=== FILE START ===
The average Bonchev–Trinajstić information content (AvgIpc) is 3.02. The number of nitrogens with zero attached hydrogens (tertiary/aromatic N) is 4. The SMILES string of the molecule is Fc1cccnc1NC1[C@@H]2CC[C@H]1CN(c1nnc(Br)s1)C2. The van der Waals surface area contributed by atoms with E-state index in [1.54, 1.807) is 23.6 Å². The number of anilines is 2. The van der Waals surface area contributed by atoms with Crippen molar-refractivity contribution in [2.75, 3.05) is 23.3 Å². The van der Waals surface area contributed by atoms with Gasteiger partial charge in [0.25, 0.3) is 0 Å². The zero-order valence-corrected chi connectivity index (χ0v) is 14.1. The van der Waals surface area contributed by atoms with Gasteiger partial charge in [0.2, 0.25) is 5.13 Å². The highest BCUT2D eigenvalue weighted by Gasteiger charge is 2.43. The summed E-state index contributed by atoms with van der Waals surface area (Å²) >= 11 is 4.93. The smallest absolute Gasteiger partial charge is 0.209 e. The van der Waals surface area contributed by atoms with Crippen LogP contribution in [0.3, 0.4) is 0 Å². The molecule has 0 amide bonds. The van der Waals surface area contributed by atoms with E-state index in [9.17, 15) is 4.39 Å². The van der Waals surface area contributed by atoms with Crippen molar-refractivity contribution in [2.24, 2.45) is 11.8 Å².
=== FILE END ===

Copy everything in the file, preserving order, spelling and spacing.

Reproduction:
The average Bonchev–Trinajstić information content (AvgIpc) is 3.02. The number of nitrogens with zero attached hydrogens (tertiary/aromatic N) is 4. The SMILES string of the molecule is Fc1cccnc1NC1[C@@H]2CC[C@H]1CN(c1nnc(Br)s1)C2. The van der Waals surface area contributed by atoms with E-state index in [1.54, 1.807) is 23.6 Å². The number of anilines is 2. The van der Waals surface area contributed by atoms with Crippen molar-refractivity contribution in [2.75, 3.05) is 23.3 Å². The van der Waals surface area contributed by atoms with Gasteiger partial charge in [0.25, 0.3) is 0 Å². The zero-order valence-corrected chi connectivity index (χ0v) is 14.1. The van der Waals surface area contributed by atoms with Gasteiger partial charge in [0.2, 0.25) is 5.13 Å². The highest BCUT2D eigenvalue weighted by Gasteiger charge is 2.43. The summed E-state index contributed by atoms with van der Waals surface area (Å²) >= 11 is 4.93. The smallest absolute Gasteiger partial charge is 0.209 e. The van der Waals surface area contributed by atoms with Crippen LogP contribution in [0.3, 0.4) is 0 Å². The molecule has 0 amide bonds. The van der Waals surface area contributed by atoms with E-state index in [9.17, 15) is 4.39 Å². The van der Waals surface area contributed by atoms with Crippen molar-refractivity contribution in [2.24, 2.45) is 11.8 Å².